Up spake he, mightiest at need:
"Call me a coward's name indeed
If ever I wear a woman's weed!"

Up spake Loki, Laufey's son:
"Thor, with thy witless words have done!
Soon shall the Giants in Asgard reign
Unless thou win thine hammer again."
On Thor they bound the veil so fair,
The Brising necklace did he wear;
They hung him with many a clinking key,
Let woman's weeds fall to his knee;
Jewels broad on his breast did shine,
And neatly did they the topknot twine.
Then Loki, son of Laufey, said:
"I will go with thee as waiting-maid!"

The goats they harness by two and by one---
To the shafts they are shackled, well can they run!
Valley and hill burst into flame
When Odin's son to the Giants came.

The King o' the Giants did loudly call:
"Up now, Giants! strew the benches all!
See where the bride they bring adown,
Daughter of Niord, from Noa-town!

"Kine go here with gilded horn,
Oxen black my garth adorn;
Gold have I and goods galore---
For Freyja alone I long so sore."

Evening fell on the blithe bridàle;
The Giants sat a-drinking ale.
The greedy spouse of Sif, he ate
Seven salmon, every cate
For the ladies spread, and a goodly steer----
And he drank three tuns, his heart to cheer.

The King o' the Giants, he up and cried:
"Never was known such a hungry bride!
Ne'er saw I lady so full of greed,
Nor maiden drink so deep of mead!"

Sitting apart, the wily maid
Answered what the Giant said:
"This se'nnight past no meat had she,
So fain she was to come to thee!"

He lifted the veil to kiss the bride,
And the hall's full length he sprang aside:
"Why are her eyes so full of ire?
Methinks they are darting sparks of fire!"

Sitting apart, the wily maid
Answered what the Giant said:
"This se'nnight past no sleep had she,
So fain she was to come to thee!"

The Giant's sister entered in,
Greedy a bridal-gift to win:
"Give me thy ring of red, red gold,
If thou my love wouldst have and hold!"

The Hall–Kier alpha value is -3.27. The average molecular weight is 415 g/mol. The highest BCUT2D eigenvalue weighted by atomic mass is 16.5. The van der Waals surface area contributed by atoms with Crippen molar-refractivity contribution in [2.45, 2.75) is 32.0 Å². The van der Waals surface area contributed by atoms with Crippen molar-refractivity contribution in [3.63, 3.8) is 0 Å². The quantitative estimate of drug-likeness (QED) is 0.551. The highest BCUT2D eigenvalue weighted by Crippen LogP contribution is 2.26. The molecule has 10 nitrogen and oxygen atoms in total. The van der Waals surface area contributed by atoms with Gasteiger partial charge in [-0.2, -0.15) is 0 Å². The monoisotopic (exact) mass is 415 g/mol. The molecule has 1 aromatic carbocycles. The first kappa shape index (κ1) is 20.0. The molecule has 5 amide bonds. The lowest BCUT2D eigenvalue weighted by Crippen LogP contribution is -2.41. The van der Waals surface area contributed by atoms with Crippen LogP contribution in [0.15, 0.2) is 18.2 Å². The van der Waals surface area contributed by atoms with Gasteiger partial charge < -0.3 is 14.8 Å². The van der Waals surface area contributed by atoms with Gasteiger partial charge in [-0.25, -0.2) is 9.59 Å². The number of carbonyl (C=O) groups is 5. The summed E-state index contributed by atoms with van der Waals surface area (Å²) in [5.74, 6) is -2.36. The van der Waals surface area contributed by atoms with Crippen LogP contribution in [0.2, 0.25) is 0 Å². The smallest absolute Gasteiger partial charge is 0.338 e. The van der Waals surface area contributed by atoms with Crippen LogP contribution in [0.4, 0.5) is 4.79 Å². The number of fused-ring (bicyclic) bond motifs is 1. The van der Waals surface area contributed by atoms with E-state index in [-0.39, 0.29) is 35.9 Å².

The King o' the Giants, he up and cried:
"Bear in the hammer to hallow the bride!
To the maiden's knees now Miöllni bring,
And Var shall hallow our hand-fasting."

Deep in his breast laughed the heart of Thor,
When his hammer he held once more!
He slew the King o' Giants, Thrym,
And all his race smote after him.
He smote the Giant's sister old,
She who begged a gift of gold---
For pence, a pound was what she won,
And a hammer-blow for a gay guerdòn*!

Thus back to his hammer came Odin's son!
*recompense
Transcribed by Aaron Myer and posted on the Northvegr Foundation website www.northvegr.org

It’s important to note that this same Loki who is so fearful of the giants – or Jotars – is himself of their blood and will be in many ways directly responsible for Ragnorok, the last battle which will destroy Thor and the rest of the Aesir.

And that brings up another and perhaps the most important point about the Trickster. S/he is dangerous. Take this post for instance: Trickster said, "Screw it. Just follow me." I did. That was on Monday. I have been led a merry chase this week. Countless interruptions, writer's block, the nagging feeling that I don't know what the hell I'm talking about, and the disappearance of my copy of Gender Outlaw by Kate Bornstein all lead me to the conclusion that I should never have said, "OK. Let's wing it." The main problem with Trickster is that s/he is just that. And it's as much open season on me as it is on Elmer Fudd or Thyrm.

So, to bring this to a close, get it off my plate, get it over with (with the proviso that I'll get back to it at a more propitious time when I'm better rested and studied, and with the reminder to myself that if anybody is reading this blog, it might start a discussion), I'll say this. Trickster can change gender, but s/he doesn't do it for the same reasons that I (nor I suspect you) do it. Trickster is your friend. Sometimes Trickster is your enemy. Sometimes. I love Trickster stories. And I can identify with Trickster. With reservations. I like Trickster. From a distance.

8 comments:

dr.morbius said...

Bugs Bunny's crossdressing is of great interest to me. I did a seminar on TG imagery in mass media a few years ago at the Southern Comfort Conference, and Bugs was pretty prominent. There are a couple of very interesting things about his TG appearances. First, going against the grain of the usual role of crossdressing in farce, Bugs gains power by crossdressing rather than losing it. This seems vaguely shamanic to me. More than that, though, Bugs's enemies lose power when they crossdress (and, Speedy Gonzales, ever the symbol of latin machismo, is the only major Looney Tunes character who never appears crossdressed at all).

While I can speculate about mythic antecedants to TG imagery in Looney Tunes, there's a more direct one in the pop culture of the early 20th Century. George Herriman's Krazy Kat prefigures the gender confusion in the Warners cartoons. Krazy's gender is indeterminate. Herriman changed it from strip to strip to suit the gag. And in one memorable strip, he sends Krazy into "Madam Kamouflage's Beauty Parlor" as a black male only to have her emerge as a white female, which completely changes Krazy's usual relationship with Ignatz Mouse. Herriman was thought to be a black man passing as a white man, and the strip is loaded with the politics of race and gender in ways that seem radical even today.